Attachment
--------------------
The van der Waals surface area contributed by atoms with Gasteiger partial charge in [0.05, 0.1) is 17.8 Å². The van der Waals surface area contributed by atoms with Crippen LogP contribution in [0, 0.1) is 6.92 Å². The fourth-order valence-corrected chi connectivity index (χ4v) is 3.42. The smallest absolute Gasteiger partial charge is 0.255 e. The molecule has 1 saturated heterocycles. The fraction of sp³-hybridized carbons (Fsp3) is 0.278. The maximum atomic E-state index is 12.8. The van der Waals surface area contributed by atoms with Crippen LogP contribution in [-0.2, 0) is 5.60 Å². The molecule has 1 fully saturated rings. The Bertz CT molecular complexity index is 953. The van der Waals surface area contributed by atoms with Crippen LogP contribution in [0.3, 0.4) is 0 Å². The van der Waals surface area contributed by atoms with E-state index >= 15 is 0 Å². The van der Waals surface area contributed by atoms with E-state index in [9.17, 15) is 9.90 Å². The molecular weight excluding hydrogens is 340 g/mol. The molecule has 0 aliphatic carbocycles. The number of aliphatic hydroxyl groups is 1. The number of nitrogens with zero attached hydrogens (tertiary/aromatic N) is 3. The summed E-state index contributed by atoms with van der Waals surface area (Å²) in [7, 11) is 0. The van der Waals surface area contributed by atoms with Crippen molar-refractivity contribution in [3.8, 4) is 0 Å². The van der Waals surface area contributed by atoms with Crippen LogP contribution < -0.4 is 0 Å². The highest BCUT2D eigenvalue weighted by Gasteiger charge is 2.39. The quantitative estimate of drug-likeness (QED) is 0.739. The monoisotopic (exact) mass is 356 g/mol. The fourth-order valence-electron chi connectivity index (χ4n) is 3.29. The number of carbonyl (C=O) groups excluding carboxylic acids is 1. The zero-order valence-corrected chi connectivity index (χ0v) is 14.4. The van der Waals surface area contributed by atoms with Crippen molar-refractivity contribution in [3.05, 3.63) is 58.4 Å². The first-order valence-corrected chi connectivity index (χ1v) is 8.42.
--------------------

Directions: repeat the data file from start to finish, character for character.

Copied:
The van der Waals surface area contributed by atoms with Gasteiger partial charge in [0.05, 0.1) is 17.8 Å². The van der Waals surface area contributed by atoms with Crippen LogP contribution in [0, 0.1) is 6.92 Å². The fourth-order valence-corrected chi connectivity index (χ4v) is 3.42. The smallest absolute Gasteiger partial charge is 0.255 e. The molecule has 1 saturated heterocycles. The fraction of sp³-hybridized carbons (Fsp3) is 0.278. The maximum atomic E-state index is 12.8. The van der Waals surface area contributed by atoms with Crippen LogP contribution in [-0.2, 0) is 5.60 Å². The molecule has 1 fully saturated rings. The Bertz CT molecular complexity index is 953. The van der Waals surface area contributed by atoms with Crippen LogP contribution in [0.3, 0.4) is 0 Å². The van der Waals surface area contributed by atoms with E-state index >= 15 is 0 Å². The van der Waals surface area contributed by atoms with E-state index in [9.17, 15) is 9.90 Å². The molecular weight excluding hydrogens is 340 g/mol. The molecule has 0 aliphatic carbocycles. The number of aliphatic hydroxyl groups is 1. The number of nitrogens with zero attached hydrogens (tertiary/aromatic N) is 3. The summed E-state index contributed by atoms with van der Waals surface area (Å²) in [7, 11) is 0. The van der Waals surface area contributed by atoms with Crippen molar-refractivity contribution in [3.8, 4) is 0 Å². The van der Waals surface area contributed by atoms with Crippen LogP contribution < -0.4 is 0 Å². The highest BCUT2D eigenvalue weighted by Gasteiger charge is 2.39. The quantitative estimate of drug-likeness (QED) is 0.739. The monoisotopic (exact) mass is 356 g/mol. The fourth-order valence-electron chi connectivity index (χ4n) is 3.29. The number of carbonyl (C=O) groups excluding carboxylic acids is 1. The zero-order valence-corrected chi connectivity index (χ0v) is 14.4. The van der Waals surface area contributed by atoms with Crippen molar-refractivity contribution in [3.05, 3.63) is 58.4 Å². The first-order valence-corrected chi connectivity index (χ1v) is 8.42.